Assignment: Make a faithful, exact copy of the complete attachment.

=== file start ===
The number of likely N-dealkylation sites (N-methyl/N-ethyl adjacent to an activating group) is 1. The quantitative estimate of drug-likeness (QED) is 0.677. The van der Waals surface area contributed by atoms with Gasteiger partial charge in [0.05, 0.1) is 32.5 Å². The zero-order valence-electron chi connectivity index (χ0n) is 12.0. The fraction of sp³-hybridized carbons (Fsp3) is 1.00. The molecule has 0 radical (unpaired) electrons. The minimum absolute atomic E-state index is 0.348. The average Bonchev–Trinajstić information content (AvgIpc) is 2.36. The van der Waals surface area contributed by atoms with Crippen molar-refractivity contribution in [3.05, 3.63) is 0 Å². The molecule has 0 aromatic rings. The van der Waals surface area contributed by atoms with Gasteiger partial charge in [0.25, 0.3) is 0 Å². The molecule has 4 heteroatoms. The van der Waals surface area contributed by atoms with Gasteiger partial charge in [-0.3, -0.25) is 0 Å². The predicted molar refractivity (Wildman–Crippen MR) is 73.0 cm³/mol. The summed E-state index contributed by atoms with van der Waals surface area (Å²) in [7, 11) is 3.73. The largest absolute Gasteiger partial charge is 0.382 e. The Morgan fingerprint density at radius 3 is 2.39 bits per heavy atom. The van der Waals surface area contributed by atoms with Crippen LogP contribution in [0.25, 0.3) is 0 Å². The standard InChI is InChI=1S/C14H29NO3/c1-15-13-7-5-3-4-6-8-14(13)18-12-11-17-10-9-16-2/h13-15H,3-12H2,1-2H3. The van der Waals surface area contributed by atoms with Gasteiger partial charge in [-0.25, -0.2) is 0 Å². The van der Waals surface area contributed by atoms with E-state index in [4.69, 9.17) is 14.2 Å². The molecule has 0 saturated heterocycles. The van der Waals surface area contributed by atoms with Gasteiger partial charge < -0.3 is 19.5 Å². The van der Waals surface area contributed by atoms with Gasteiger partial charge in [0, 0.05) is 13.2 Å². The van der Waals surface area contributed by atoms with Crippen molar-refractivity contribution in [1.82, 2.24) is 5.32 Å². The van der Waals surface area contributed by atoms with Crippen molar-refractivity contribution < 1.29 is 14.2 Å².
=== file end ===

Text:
The number of likely N-dealkylation sites (N-methyl/N-ethyl adjacent to an activating group) is 1. The quantitative estimate of drug-likeness (QED) is 0.677. The van der Waals surface area contributed by atoms with Gasteiger partial charge in [0.05, 0.1) is 32.5 Å². The zero-order valence-electron chi connectivity index (χ0n) is 12.0. The fraction of sp³-hybridized carbons (Fsp3) is 1.00. The molecule has 0 radical (unpaired) electrons. The minimum absolute atomic E-state index is 0.348. The average Bonchev–Trinajstić information content (AvgIpc) is 2.36. The van der Waals surface area contributed by atoms with Crippen molar-refractivity contribution in [3.05, 3.63) is 0 Å². The molecule has 0 aromatic rings. The van der Waals surface area contributed by atoms with Gasteiger partial charge in [0.25, 0.3) is 0 Å². The molecule has 4 heteroatoms. The van der Waals surface area contributed by atoms with Gasteiger partial charge in [-0.3, -0.25) is 0 Å². The predicted molar refractivity (Wildman–Crippen MR) is 73.0 cm³/mol. The summed E-state index contributed by atoms with van der Waals surface area (Å²) in [7, 11) is 3.73. The largest absolute Gasteiger partial charge is 0.382 e. The Morgan fingerprint density at radius 3 is 2.39 bits per heavy atom. The van der Waals surface area contributed by atoms with Crippen LogP contribution in [0.25, 0.3) is 0 Å². The standard InChI is InChI=1S/C14H29NO3/c1-15-13-7-5-3-4-6-8-14(13)18-12-11-17-10-9-16-2/h13-15H,3-12H2,1-2H3. The van der Waals surface area contributed by atoms with Gasteiger partial charge in [-0.25, -0.2) is 0 Å². The van der Waals surface area contributed by atoms with E-state index in [4.69, 9.17) is 14.2 Å². The molecule has 0 saturated heterocycles. The van der Waals surface area contributed by atoms with Gasteiger partial charge < -0.3 is 19.5 Å². The van der Waals surface area contributed by atoms with Gasteiger partial charge in [0, 0.05) is 13.2 Å². The van der Waals surface area contributed by atoms with Crippen molar-refractivity contribution in [1.82, 2.24) is 5.32 Å². The van der Waals surface area contributed by atoms with Crippen molar-refractivity contribution < 1.29 is 14.2 Å².